The LAWA project is part of a wider programme to improve environmental monitoring and reporting in New Zealand. As the project and technology has evolved, so have opportunities to generate and share more information.
We now publish an annual River Water Quality National Picture Summary of state, and this year we have been able to break this down by land cover and how state is changing over time.
What does the LAWA River Water Quality National Picture Summary 2021 tell us about river health?
The summary presents a high-level aggregated picture of the current state of our rivers and streams, how state compares among different land cover types, and how state has changed over time. For the national level analysis, the LAWA team focused on six indicators from the new NPS-FM 2020:
- Macroinvertebrate Community Index (MCI) – A biological indicator of ecosystem health
- Ammonia and nitrate toxicity - Nutrients that can be toxic to in-stream life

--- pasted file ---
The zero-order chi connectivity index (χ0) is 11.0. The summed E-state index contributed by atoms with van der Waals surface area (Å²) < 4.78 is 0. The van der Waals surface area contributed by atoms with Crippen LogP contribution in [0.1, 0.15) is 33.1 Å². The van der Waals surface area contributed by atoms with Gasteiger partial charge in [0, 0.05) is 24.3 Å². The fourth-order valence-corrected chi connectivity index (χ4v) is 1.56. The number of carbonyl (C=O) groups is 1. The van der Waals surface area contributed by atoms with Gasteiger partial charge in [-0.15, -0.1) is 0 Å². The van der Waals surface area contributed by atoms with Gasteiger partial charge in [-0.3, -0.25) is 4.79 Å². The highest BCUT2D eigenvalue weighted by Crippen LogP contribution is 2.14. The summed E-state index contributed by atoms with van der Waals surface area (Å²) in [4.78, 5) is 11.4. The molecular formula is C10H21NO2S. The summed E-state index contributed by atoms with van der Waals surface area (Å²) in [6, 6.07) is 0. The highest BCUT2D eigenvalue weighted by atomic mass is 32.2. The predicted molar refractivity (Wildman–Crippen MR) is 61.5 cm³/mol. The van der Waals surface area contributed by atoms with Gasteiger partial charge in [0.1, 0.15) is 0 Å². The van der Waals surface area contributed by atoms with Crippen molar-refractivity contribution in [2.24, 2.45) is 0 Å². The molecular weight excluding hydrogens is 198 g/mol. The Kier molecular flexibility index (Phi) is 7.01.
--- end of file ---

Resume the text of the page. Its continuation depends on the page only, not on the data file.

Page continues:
- Dissolved reactive phosphorus (DRP) – A nutrient which can lead to problematic in-stream algal growth
- Suspended sediment which affects the clarity of the water
- E. coli – A faecal bacteria indicator of safety of water for human contact
At a national level, two-thirds of MCI monitored sites are classified in a C or D band – indicating that they’re ecologically impaired. The toxic effects of nitrate and ammonia on aquatic ecosystems are an issue at only a small percentage of sites so it’s not likely that such toxicity is driving the widespread ecological health impairments. E. coli monitoring results show a similar pattern to MCI with two-thirds graded band D or worse. Overall, the state of monitored sites is relatively consistent over the past 10 years at a national level.
How does the state of our rivers vary by different land cover types?